Arroyo explained to me that Latinx populations new to the greater Atlanta area are moving straight to suburbs that don’t necessarily have the infrastructure to meet their needs, such as affordable housing or transportation networks. Growing immigrant populations are driving policy at city, county, state, and federal levels, and this process is calling into question what Arroyo called “pastoral ideals” of what a mainstream suburban city should look like. In lieu of sufficient infrastructure, immigrants are building shadow cities to connect with each other and with their communities of origin—for example, transforming big box stores emptied by the great recession into mini-malls reminiscent of shopping areas they knew at home. Arroyo said that his time at SAR helped him to restructure his findings and to think about how immigrants were responding to the built environment with agentive versus coping perspectives—transforming versus accepting environments that weren’t built and don’t work for them.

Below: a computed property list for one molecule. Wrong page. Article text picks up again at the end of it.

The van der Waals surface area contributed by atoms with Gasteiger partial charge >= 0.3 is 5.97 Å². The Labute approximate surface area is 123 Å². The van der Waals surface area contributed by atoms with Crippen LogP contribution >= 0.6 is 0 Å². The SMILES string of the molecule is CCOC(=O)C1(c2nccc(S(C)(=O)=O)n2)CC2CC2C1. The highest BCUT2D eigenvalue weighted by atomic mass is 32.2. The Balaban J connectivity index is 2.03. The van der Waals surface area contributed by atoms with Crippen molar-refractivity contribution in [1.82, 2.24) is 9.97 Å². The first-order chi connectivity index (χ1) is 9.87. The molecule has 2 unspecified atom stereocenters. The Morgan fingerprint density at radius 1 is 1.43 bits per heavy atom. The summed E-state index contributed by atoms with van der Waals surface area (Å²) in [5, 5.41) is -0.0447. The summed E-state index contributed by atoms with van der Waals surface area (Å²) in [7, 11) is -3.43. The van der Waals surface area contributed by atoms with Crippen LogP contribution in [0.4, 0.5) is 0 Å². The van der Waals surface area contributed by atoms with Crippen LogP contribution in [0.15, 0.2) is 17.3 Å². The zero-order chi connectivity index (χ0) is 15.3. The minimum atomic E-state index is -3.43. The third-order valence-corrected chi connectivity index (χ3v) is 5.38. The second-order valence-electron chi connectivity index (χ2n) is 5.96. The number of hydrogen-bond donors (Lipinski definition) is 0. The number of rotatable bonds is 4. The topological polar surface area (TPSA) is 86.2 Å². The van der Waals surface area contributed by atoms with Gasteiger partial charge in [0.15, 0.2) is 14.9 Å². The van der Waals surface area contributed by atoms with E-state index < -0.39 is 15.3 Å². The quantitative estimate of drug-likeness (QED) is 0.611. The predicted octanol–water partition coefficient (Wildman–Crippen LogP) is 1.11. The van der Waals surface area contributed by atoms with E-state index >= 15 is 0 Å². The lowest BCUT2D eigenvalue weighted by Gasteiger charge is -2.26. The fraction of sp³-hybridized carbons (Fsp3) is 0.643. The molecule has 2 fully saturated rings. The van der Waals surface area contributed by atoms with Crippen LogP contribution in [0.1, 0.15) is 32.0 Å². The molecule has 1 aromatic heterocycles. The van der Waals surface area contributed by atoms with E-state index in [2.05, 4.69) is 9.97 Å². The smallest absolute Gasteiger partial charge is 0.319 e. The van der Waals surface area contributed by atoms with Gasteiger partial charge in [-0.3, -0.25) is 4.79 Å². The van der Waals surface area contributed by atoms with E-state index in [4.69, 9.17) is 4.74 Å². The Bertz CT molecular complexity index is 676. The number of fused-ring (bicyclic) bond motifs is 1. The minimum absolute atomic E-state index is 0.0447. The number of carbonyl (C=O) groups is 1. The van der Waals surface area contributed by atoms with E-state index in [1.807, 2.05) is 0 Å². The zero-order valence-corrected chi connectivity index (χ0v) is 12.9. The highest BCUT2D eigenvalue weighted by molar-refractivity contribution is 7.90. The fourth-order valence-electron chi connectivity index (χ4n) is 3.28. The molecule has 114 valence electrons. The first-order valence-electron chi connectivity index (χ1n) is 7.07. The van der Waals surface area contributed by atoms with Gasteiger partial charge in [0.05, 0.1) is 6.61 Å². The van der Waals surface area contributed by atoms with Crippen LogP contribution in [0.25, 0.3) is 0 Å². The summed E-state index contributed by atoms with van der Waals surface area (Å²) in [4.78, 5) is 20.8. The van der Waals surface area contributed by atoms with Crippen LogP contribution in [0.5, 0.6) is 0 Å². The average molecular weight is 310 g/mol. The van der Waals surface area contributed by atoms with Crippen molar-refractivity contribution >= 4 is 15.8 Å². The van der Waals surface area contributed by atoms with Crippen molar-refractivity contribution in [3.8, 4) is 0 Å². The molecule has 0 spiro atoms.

Both before and since his time at SAR, Arroyo has been working with ArtPlace America to study creative placemaking. “Placemaking,” he told me, “is the equitable transformation of communities” co-created by the people who live in them with the support of nonprofit, municipal, and other government entities. Arroyo has recently completed a field scan for ArtPlace—a three-year project to study the connections between art, culture, placemaking, and immigration—which draws lessons from the challenges and opportunities faced by immigrant groups working with art and culture, as well as art and culture groups working with immigrants, and provides guidance for these groups.